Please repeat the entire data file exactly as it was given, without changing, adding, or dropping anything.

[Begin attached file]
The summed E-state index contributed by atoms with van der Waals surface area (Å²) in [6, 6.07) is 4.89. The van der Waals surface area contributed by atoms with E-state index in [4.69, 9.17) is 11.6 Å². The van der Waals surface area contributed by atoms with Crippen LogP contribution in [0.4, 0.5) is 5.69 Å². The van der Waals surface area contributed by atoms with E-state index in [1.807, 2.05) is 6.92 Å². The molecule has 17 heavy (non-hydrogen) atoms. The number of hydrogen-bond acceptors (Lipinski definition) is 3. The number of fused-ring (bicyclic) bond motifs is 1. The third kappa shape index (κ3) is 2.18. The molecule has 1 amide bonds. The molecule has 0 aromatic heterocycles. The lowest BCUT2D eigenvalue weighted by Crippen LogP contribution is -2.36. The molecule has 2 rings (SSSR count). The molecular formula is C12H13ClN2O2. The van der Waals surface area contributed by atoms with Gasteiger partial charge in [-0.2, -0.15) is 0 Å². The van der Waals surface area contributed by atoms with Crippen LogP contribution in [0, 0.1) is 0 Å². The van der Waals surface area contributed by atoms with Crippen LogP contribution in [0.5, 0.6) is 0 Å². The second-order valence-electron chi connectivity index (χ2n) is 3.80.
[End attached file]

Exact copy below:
The summed E-state index contributed by atoms with van der Waals surface area (Å²) in [6, 6.07) is 4.89. The van der Waals surface area contributed by atoms with E-state index in [4.69, 9.17) is 11.6 Å². The van der Waals surface area contributed by atoms with Crippen LogP contribution in [0.4, 0.5) is 5.69 Å². The van der Waals surface area contributed by atoms with E-state index in [1.807, 2.05) is 6.92 Å². The molecule has 17 heavy (non-hydrogen) atoms. The number of hydrogen-bond acceptors (Lipinski definition) is 3. The number of fused-ring (bicyclic) bond motifs is 1. The third kappa shape index (κ3) is 2.18. The molecule has 1 amide bonds. The molecule has 0 aromatic heterocycles. The lowest BCUT2D eigenvalue weighted by Crippen LogP contribution is -2.36. The molecule has 2 rings (SSSR count). The molecular formula is C12H13ClN2O2. The van der Waals surface area contributed by atoms with Gasteiger partial charge in [-0.2, -0.15) is 0 Å². The van der Waals surface area contributed by atoms with Crippen LogP contribution in [0, 0.1) is 0 Å². The van der Waals surface area contributed by atoms with Crippen LogP contribution in [0.5, 0.6) is 0 Å². The second-order valence-electron chi connectivity index (χ2n) is 3.80.